Category: Civil Rights
The U.S. Supreme Court decision to refuse to hear our case concerning Section 1021(b)(2) of the National Defense Authorization Act (NDAA), which permits the military to seize U.S. citizens and hold them indefinitely in military detention centers without due process, means that this provision will continue to be law. It means the nation has entered a post-constitutional era. It means that extraordinary rendition of U.S. citizens on U.S. soil by our government is legal. It means that the courts, like the legislative and executive branches of government, exclusively serve corporate power—one of the core definitions of fascism. It means that the internal mechanisms of state are so corrupted and subservient to corporate power that there is no hope of reform or protection for citizens under our most basic constitutional rights. It means that the consent of the governed—a poll by OpenCongress.com showed that this provision had a 98 percent disapproval rating—is a cruel joke. And it means that if we do not rapidly build militant mass movements to overthrow corporate tyranny, including breaking the back of the two-party duopoly that is the mask of corporate power, we will lose our liberty.
The Brennan Center for Justice recently published this history of the Second Amendment and the NRA. The Second Amendment was construed entirely differently in years past than it is now. The NRA was an entirely benign organization until a few decades ago. It’s amazing to see how something can evolve into its opposite, but that is par for the course for a symbolic species like human animals.
In the end, it was neither the NRA nor the Bush administration that pressed the Supreme Court to reverse its centuries-old approach, but a small group of libertarian lawyers who believed other gun advocates were too timid. They targeted a gun law passed by the local government in Washington, D.C., in 1976—perhaps the nation’s strictest—that barred individuals from keeping a loaded handgun at home without a trigger lock. They recruited an appealing plaintiff: Dick Heller, a security guard at the Thurgood Marshall Federal Judiciary Building, who wanted to bring his work revolver home to his high-crime neighborhood. The NRA worried it lacked the five votes necessary to win. The organization tried to sideswipe the effort, filing what Heller’s lawyers called “sham litigation” to give courts an excuse to avoid a constitutional ruling. But the momentum that the NRA itself had set in motion proved unstoppable, and the big case made its way to the Supreme Court.
The argument presented in District of Columbia v. Heller showed just how far the gun rights crusade had come. Nearly all the questions focused on arcane matters of colonial history. Few dealt with preventing gun violence, social science findings or the effectiveness of today’s gun laws—the kinds of things judges might once have considered. On June 26, 2008, the Supreme Court ruled 5-4 that the Second Amendment guarantees a right to own a weapon “in common use” to protect “hearth and home.” Scalia wrote the opinion, which he later called the “vindication” of his judicial philosophy.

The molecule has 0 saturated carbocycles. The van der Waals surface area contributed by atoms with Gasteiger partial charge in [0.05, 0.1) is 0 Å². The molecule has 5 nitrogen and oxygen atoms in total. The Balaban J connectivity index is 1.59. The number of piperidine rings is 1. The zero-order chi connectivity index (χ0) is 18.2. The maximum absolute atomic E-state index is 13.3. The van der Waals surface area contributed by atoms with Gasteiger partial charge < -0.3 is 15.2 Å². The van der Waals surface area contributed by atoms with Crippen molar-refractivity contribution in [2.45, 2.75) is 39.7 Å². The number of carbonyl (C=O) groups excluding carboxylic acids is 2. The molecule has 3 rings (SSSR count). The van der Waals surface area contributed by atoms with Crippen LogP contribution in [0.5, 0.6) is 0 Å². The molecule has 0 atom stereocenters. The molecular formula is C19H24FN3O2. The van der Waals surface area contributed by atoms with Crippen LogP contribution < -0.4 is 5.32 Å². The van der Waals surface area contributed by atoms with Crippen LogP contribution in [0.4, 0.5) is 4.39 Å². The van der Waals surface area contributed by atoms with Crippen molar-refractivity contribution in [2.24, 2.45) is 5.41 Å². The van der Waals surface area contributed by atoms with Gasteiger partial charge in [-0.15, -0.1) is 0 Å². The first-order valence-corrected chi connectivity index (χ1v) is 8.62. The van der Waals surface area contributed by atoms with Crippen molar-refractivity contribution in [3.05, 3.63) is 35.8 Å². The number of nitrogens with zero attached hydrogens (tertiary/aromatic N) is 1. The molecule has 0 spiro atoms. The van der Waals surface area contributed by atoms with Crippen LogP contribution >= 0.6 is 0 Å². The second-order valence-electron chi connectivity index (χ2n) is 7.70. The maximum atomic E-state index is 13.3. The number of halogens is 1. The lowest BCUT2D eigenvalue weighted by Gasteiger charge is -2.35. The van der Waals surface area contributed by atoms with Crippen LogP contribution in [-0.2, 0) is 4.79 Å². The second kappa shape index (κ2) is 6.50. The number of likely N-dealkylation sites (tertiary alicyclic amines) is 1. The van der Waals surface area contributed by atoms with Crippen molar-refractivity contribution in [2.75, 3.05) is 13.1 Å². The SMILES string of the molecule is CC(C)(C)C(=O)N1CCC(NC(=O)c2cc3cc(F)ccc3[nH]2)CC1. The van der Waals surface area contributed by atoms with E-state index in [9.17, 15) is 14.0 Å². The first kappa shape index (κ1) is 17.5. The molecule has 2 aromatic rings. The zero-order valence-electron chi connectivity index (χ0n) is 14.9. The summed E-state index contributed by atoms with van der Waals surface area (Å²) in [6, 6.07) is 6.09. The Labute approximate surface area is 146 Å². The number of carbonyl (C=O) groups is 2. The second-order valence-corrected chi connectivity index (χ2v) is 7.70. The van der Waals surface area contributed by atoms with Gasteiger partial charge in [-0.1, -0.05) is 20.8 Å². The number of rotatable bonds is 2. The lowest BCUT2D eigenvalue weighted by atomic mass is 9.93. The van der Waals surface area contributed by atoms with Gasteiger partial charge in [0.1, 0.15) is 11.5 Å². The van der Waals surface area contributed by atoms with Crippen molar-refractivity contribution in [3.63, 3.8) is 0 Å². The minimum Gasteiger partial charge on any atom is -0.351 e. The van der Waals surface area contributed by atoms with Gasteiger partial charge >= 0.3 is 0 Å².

After the decision was announced, Heller stood on the steps of the court for a triumphant press conference. Held aloft behind him was a poster bearing that quote from Patrick Henry, unearthed by the scholars who had proven so important for the successful drive: “Let every man be armed.”
This man and I do have some differences of opinion, it seems. It wouldn’t bother me much except that he is the Chief Justice of the Alabama Supreme Court.
“Speaking at the Pastor for Life Luncheon, which was sponsored by Pro-Life Mississippi, Chief Justice Roy Moore of the Alabama Supreme Court declared that the First Amendment only applies to Christians because “Buddha didn’t create us, Mohammed didn’t create us, it was the God of the Holy Scriptures” who created us.
“They didn’t bring the Koran over on the pilgrim ship,” he continued. “Let’s get real, let’s go back and learn our history. Let’s stop playing games.””
It is my belief that the reckless use of drones is a form of terrorism, and that the U.S. is engaging in the reckless use of drones against various populations in the Middle East. Therefore I noticed Glenn Greenwald recent article that the definition of “terrorism” has been broadened even further by U.K authorities:
A well-known and highly respected Yemeni anti-drone activist was detained yesterday by UK officials under that country’s “anti-terrorism” law at Gatwick Airport, where he had traveled to speak at an event. Baraa Shiban, the project co-ordinator for the London-based legal charity Reprieve, was held for an hour and a half and repeatedly questioned about his anti-drone work and political views regarding human rights abuses in Yemen.
When he objected that his political views had no relevance to security concerns, UK law enforcement officials threatened to detain him for the full nine hours allowed by the Terrorism Act of 2000, the same statute that was abused by UK officials last month to detain my partner, David Miranda, for nine hours.
Shiban tells his story today, here, in the Guardian, and recounts how the UK official told him “he had detained me not merely because I was from Yemen, but also because of Reprieve’s work investigating and criticising the efficacy of US drone strikes in my country.”
The notion that Shiban posed some sort of security threat was absurd on its face. As the Guardian reported Tuesday, “he visited the UK without incident earlier this summer and testified in May to a US congressional hearing on the impact of the covert drone programme in Yemen. Viewing anti-drone activism as indicative of a terrorism threat is noxious.”
There is a lot of ignorance of the U.S. Constitution out on the streets. Consider this video made by a driver who committed the crime of asserting his Constitutional rights at a DUI checkpoint.